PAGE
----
Sudan OCHA bulletin 26: Sudan hosts 360,000 refugees and asylum seekers
World Refugee Day was marked on 20 June across the world, to highlight the courage and resilience of people forced to flee war or persecution.
According to a report by the UN Refugee Agency (UNHCR), 65.3 million people were displaced globally as of the end of 2015, compared to 59.5 million just twelve months earlier. This is the first time that the threshold of 60 million has been crossed and means that one in every 113 people globally is now either an asylum seeker, displaced or a refugee, the UN Office for the Coordination of Humanitarian Affairs (OCHA) in Sudan reported in its latest weekly bulletin.
Sudan hosts some 360,000 refugees and asylum seekers from nearby countries, namely Central African Republic (CAR), Chad, Ethiopia, Eritrea, South Sudan, Syria, and Yemen. South Sudanese comprise the largest refugee population in Sudan, with over 231,000 arrivals since conflict erupted in South Sudan in December 2013.
Since the start of 2016, South Sudanese have also come in large numbers to Darfur, with 53,000 arrivals in East Darfur and over 5,000 in South Darfur to date. Significant numbers of South Sudanese are also present in settlements and host communities in Khartoum, West Kordofan, South Kordofan and Blue Nile states. White Nile State hosts the majority of the South Sudanese, with over 95,000 refugees living across eight designated sites and host communities in the state.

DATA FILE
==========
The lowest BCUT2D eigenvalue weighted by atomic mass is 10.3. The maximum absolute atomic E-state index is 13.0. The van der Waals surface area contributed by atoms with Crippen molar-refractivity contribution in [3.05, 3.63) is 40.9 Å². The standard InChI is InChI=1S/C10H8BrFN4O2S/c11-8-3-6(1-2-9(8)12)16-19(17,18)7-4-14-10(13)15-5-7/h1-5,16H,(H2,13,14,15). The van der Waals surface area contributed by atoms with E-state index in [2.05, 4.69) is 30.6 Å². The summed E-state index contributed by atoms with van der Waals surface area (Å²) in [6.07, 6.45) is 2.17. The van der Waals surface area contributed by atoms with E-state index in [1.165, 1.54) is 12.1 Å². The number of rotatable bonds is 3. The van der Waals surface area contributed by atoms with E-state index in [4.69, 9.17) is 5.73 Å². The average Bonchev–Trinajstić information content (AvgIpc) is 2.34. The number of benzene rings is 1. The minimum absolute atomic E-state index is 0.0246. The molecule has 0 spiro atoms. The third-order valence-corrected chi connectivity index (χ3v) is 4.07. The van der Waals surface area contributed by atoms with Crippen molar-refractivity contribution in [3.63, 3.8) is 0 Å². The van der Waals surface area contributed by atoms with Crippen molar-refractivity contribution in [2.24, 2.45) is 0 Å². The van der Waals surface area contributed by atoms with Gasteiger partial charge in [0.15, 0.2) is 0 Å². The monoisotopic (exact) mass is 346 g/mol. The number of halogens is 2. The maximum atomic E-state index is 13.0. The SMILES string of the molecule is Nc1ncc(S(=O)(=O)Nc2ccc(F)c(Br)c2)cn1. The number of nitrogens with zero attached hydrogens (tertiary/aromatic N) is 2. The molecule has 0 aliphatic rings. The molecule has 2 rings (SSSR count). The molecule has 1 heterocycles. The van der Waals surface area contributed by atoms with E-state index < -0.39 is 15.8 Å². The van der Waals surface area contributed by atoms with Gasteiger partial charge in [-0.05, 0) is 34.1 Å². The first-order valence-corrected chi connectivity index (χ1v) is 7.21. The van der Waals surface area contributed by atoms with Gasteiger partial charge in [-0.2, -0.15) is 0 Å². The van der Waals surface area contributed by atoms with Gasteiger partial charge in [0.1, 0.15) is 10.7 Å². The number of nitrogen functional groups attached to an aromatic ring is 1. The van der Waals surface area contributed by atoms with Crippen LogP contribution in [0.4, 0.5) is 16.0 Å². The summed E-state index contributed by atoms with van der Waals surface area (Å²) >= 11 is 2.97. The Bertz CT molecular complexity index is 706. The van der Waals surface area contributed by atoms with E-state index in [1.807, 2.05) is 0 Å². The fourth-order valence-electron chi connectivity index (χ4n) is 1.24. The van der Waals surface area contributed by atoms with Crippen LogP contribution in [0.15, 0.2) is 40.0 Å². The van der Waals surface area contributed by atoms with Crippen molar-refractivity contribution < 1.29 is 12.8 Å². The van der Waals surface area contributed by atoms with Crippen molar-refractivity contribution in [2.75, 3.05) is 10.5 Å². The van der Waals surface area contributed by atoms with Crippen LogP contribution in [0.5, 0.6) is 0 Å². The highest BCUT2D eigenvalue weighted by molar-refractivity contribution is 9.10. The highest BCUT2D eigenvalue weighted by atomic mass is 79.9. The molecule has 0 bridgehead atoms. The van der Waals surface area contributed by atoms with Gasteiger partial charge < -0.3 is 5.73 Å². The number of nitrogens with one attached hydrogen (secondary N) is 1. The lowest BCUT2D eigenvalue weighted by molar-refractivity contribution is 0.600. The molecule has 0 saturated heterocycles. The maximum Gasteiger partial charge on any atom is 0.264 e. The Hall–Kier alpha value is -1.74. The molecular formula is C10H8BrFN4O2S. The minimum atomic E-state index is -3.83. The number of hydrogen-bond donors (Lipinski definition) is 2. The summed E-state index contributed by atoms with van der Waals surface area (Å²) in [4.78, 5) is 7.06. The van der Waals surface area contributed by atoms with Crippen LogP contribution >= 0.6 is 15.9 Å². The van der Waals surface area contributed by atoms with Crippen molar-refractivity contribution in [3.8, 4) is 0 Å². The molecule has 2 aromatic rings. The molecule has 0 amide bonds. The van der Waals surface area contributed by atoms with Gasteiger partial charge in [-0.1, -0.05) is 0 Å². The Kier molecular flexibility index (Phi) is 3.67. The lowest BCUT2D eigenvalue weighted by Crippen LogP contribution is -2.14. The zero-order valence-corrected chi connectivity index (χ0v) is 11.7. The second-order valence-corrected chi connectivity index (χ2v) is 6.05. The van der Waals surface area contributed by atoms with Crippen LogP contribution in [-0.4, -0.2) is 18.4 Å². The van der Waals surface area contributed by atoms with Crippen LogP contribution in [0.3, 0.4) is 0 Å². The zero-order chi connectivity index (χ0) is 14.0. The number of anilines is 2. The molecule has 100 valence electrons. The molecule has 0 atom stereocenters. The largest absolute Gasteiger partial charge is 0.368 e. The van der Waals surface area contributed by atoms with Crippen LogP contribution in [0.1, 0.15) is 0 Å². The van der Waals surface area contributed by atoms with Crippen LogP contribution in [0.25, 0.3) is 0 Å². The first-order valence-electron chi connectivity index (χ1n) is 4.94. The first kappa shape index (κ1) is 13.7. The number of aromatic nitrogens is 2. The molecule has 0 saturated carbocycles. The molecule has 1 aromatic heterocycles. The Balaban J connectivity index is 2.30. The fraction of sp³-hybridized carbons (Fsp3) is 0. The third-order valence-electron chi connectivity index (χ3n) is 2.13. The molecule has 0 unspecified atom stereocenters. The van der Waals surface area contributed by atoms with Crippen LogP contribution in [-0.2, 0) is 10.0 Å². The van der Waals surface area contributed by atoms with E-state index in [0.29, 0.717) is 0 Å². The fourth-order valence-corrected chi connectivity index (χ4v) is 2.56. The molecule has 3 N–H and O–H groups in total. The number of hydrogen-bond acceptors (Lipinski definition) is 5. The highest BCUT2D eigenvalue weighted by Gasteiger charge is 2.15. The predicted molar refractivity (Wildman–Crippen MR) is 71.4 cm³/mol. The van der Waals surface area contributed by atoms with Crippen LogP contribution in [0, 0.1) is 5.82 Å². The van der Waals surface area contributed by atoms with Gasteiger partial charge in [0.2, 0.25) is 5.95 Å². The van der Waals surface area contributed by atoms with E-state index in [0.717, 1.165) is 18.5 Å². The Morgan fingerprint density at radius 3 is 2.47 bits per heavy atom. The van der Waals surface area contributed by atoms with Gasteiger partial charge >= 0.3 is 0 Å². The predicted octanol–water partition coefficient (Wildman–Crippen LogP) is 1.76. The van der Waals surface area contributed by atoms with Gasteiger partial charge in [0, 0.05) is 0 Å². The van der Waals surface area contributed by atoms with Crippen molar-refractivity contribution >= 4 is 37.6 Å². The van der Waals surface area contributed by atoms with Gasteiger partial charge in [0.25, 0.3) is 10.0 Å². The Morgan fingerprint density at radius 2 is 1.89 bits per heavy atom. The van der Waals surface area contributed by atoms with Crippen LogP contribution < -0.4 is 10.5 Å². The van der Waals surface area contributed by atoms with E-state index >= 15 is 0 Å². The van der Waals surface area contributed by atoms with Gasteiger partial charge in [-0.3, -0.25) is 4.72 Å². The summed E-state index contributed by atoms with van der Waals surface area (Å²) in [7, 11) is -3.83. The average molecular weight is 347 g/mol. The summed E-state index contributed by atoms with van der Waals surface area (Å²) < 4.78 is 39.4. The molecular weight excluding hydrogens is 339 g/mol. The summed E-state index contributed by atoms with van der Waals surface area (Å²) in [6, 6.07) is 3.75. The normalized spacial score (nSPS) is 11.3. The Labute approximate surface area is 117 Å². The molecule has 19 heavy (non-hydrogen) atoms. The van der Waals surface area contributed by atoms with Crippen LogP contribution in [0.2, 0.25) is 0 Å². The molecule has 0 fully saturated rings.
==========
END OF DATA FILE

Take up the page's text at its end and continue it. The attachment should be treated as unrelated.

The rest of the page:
In addition to the recent South Sudanese arrivals in Darfur, there are 8,300 Chadian refugees in Um Shalaya and Mukjar refugee camps in Central Darfur, and some 1,300 refugees from CAR in Nyala, South Darfur who continue to rely on humanitarian support.
Over the past week, new arrivals from South Sudan’s Western Bahr El Ghazal state were reported in parts of East Darfur. The overall number of new arrivals from South Sudan, mainly from Raja, is estimated to be 7,000-8,000 people. Most of the refugees are older people, children and women who came on foot and their condition is very poor.
Suspected measles cases, vaccination campaign in Khor Omer
Following reports of a measles outbreak among South Sudanese refugee children in Abu Jabra, East Darfur, the World Health Organization (WHO) supported a verification mission to the area.
There are 52 suspected measles cases in East Darfur, of which six are laboratory confirmed cases. The WHO and the East Darfur Ministry of Health are currently carrying out active case finding and case management. So far in Khor Omer, 3,131 children under 17 were vaccinated against measles, but more vaccinations are needed as families (including children) often move in and out of the refugee camp to undertake livelihood activities. As routine measles vaccinations continue in Khor Omer and Abu Jabra, more information will become available about the vaccination coverage rate.
Violence in Tur, Central Darfur
An estimated 17,000 people fled Tur village and Tur East site for the displaced, and sought refuge near a Sudan Armed Forces (SAF) military base (2 km from Tur), after the area was attacked by militiamen on 20-21 June. According to media reports, five people were killed and 13 injured, while the market and houses in the area were plundered and torched. A Unamid team visited Tur on 23-24 June and confirmed that these 17,000 people have returned to the Tur East site.